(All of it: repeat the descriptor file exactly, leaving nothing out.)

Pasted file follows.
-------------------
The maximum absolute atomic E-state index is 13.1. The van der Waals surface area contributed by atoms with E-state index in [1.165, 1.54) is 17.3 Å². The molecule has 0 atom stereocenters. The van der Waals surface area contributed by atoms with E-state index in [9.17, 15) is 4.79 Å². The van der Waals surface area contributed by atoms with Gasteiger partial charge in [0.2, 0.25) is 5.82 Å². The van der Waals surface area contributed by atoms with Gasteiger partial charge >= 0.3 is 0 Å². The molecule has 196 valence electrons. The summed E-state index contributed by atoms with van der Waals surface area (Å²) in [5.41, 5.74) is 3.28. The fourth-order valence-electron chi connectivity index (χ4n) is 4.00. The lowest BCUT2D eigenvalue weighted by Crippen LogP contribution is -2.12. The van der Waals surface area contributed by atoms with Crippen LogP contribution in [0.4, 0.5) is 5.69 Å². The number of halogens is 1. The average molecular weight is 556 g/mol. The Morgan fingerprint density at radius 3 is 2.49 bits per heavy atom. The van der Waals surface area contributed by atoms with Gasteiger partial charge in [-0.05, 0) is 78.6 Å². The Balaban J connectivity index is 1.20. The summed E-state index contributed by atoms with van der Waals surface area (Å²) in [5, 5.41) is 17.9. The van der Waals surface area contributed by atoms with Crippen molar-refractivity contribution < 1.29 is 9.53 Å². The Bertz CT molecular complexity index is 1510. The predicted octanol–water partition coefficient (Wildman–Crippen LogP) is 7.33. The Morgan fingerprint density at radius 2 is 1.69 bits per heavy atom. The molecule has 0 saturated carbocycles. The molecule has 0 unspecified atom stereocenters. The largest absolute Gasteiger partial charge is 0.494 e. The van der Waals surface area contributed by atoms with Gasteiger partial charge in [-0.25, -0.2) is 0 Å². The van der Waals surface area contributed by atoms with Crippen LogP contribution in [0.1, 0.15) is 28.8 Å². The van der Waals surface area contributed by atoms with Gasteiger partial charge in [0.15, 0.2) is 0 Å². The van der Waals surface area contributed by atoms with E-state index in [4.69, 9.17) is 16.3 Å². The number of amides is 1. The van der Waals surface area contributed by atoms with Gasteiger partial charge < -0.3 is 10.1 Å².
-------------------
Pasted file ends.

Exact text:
The maximum absolute atomic E-state index is 13.1. The van der Waals surface area contributed by atoms with E-state index in [1.165, 1.54) is 17.3 Å². The molecule has 0 atom stereocenters. The van der Waals surface area contributed by atoms with E-state index in [9.17, 15) is 4.79 Å². The van der Waals surface area contributed by atoms with Gasteiger partial charge in [0.2, 0.25) is 5.82 Å². The van der Waals surface area contributed by atoms with Gasteiger partial charge >= 0.3 is 0 Å². The molecule has 196 valence electrons. The summed E-state index contributed by atoms with van der Waals surface area (Å²) in [5.41, 5.74) is 3.28. The fourth-order valence-electron chi connectivity index (χ4n) is 4.00. The lowest BCUT2D eigenvalue weighted by Crippen LogP contribution is -2.12. The van der Waals surface area contributed by atoms with Crippen LogP contribution in [0.4, 0.5) is 5.69 Å². The number of halogens is 1. The average molecular weight is 556 g/mol. The Morgan fingerprint density at radius 3 is 2.49 bits per heavy atom. The van der Waals surface area contributed by atoms with Gasteiger partial charge in [-0.05, 0) is 78.6 Å². The Balaban J connectivity index is 1.20. The summed E-state index contributed by atoms with van der Waals surface area (Å²) in [5, 5.41) is 17.9. The van der Waals surface area contributed by atoms with Crippen molar-refractivity contribution < 1.29 is 9.53 Å². The Bertz CT molecular complexity index is 1510. The predicted octanol–water partition coefficient (Wildman–Crippen LogP) is 7.33. The Morgan fingerprint density at radius 2 is 1.69 bits per heavy atom. The molecule has 0 saturated carbocycles. The molecule has 0 unspecified atom stereocenters. The largest absolute Gasteiger partial charge is 0.494 e. The van der Waals surface area contributed by atoms with Gasteiger partial charge in [-0.25, -0.2) is 0 Å². The van der Waals surface area contributed by atoms with Crippen LogP contribution in [0.1, 0.15) is 28.8 Å². The van der Waals surface area contributed by atoms with Gasteiger partial charge in [0.15, 0.2) is 0 Å². The van der Waals surface area contributed by atoms with E-state index in [4.69, 9.17) is 16.3 Å². The number of amides is 1. The van der Waals surface area contributed by atoms with Gasteiger partial charge < -0.3 is 10.1 Å².